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Don’t be NUTS

Late Sim Wong Hoo

Thursday, 5 January 2023 marked the end of an era for Singapore. We, on this red dot, woke up to the news that Mr. Sim Wong Hoo, the founder and CEO of Creative Technologies (“Creative”) had died at the age of 67. The news report is as follows: [LINK]

Mr. Sim was remarkable man and he was that most precious of commodities and something that is much needed in the Singapore system – a visionary. The great and good of Singapore are paying tributes to Mr. Sim and he’s been described as a “legend.”

There’s no doubt that Mr. Sim deserves the praise. His story is more typical of Silicon Valley than Singapore, a society that prides itself in creating conformist and while Mr. Sim himself was never politically controversial, he’s the living example of why one should ignore traditional expectations (or in the case of Singapore government mandated expectations).

I think back to an interview that Lee Kuan Yew once gave. He argued that whilst Singapore and other small countries could do well in the world, they could never build anything significant because they lacked economies of scale. Well, Mr. Sim proved him wrong – the Sound Blaster card became a global standard for sound in computers.

Then, Mr. Sim defied stereotypes of Asian prosperity being about copying from the West and having no innovation. He tried to conquer the market for portable music through “Zen.” Unfortunately, he lost that battle. Only this time he lost the battle to Steve Jobs and Apple. He wasn’t afraid to compete with the best in the world outside his comfort zone.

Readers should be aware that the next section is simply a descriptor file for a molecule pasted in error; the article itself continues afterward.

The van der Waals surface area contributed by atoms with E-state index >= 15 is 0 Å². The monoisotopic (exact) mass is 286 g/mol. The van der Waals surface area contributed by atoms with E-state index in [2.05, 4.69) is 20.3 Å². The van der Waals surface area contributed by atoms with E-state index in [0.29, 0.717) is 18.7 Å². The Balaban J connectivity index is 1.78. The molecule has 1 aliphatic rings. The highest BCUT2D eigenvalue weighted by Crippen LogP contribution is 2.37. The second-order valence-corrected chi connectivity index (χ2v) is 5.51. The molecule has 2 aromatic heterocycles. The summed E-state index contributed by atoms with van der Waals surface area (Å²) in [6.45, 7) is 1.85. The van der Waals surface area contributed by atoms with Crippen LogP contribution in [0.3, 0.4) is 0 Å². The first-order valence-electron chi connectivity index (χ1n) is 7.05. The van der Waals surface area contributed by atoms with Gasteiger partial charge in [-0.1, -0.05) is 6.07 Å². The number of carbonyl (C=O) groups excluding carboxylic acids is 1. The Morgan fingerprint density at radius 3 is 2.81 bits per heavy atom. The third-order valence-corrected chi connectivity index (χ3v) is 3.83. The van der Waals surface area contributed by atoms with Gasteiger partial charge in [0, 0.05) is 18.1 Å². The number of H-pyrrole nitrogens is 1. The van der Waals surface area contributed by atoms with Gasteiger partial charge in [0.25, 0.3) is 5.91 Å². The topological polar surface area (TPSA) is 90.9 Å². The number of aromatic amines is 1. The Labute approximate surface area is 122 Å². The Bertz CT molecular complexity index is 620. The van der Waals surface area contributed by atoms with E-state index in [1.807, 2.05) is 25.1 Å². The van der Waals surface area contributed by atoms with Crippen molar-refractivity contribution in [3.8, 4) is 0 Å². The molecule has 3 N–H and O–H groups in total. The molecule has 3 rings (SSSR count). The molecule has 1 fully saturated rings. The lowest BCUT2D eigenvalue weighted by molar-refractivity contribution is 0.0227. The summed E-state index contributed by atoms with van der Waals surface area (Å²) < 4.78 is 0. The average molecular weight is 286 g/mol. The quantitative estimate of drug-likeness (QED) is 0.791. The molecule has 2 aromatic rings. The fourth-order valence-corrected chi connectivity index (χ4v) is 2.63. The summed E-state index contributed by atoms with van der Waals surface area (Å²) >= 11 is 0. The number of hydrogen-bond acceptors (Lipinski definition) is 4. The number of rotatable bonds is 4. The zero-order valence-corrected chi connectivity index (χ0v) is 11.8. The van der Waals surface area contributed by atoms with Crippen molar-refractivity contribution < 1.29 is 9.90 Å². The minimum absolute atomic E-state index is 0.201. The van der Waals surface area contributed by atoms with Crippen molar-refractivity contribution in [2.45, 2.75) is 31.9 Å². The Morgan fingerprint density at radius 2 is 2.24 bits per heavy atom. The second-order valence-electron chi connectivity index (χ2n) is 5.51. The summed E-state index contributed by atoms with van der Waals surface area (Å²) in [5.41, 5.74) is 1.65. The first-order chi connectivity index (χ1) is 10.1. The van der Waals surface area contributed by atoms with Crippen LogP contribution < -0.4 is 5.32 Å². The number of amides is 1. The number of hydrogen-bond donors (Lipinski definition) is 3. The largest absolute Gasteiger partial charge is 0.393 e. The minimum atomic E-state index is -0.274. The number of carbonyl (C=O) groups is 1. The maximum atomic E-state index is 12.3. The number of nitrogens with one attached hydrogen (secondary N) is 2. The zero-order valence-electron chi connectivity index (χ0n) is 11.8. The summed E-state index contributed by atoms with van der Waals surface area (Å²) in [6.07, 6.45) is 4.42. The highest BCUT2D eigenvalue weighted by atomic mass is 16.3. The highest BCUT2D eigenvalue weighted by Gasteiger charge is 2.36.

While Creative is a smaller company than it was during its glory days, Mr. Sim was, until the end still brimming with ideas as the following interview with Channel NewAsia suggests: [LINK]

The icing on the cake of Mr. Sim’s story is that he disproves the idea that Singaporeans can only come up if they were from an elite school or worked in the civil service. Mr. Sim graduated from a polytechnic and spent his early years running a computer repair shop. Mr. Sim was the classic “tech-nerd” who happened to have a curious mind and was willing to explore.